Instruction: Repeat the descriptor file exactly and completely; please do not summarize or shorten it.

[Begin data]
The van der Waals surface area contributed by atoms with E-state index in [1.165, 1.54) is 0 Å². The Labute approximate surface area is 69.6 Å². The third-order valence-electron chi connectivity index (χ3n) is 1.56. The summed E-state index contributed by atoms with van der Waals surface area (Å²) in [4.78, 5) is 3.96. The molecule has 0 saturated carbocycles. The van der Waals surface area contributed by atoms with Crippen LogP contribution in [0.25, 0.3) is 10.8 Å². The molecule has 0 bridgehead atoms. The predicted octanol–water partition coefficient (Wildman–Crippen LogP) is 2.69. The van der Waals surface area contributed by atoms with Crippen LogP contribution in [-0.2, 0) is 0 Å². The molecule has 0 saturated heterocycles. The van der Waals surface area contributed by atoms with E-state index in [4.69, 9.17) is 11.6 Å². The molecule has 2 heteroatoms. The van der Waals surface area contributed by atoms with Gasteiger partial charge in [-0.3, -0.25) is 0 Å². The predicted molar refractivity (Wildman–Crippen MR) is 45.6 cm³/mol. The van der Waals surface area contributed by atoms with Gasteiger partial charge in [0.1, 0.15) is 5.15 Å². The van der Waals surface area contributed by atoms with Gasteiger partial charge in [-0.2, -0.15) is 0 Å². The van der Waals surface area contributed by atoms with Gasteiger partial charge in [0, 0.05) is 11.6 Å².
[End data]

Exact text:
The van der Waals surface area contributed by atoms with E-state index in [1.165, 1.54) is 0 Å². The Labute approximate surface area is 69.6 Å². The third-order valence-electron chi connectivity index (χ3n) is 1.56. The summed E-state index contributed by atoms with van der Waals surface area (Å²) in [4.78, 5) is 3.96. The molecule has 0 saturated carbocycles. The van der Waals surface area contributed by atoms with Crippen LogP contribution in [0.25, 0.3) is 10.8 Å². The molecule has 0 bridgehead atoms. The predicted octanol–water partition coefficient (Wildman–Crippen LogP) is 2.69. The van der Waals surface area contributed by atoms with Crippen LogP contribution in [-0.2, 0) is 0 Å². The molecule has 0 saturated heterocycles. The van der Waals surface area contributed by atoms with E-state index in [4.69, 9.17) is 11.6 Å². The molecule has 2 heteroatoms. The van der Waals surface area contributed by atoms with Gasteiger partial charge in [-0.3, -0.25) is 0 Å². The predicted molar refractivity (Wildman–Crippen MR) is 45.6 cm³/mol. The van der Waals surface area contributed by atoms with Gasteiger partial charge in [0.1, 0.15) is 5.15 Å². The van der Waals surface area contributed by atoms with Gasteiger partial charge in [-0.2, -0.15) is 0 Å². The van der Waals surface area contributed by atoms with Gasteiger partial charge in [0, 0.05) is 11.6 Å².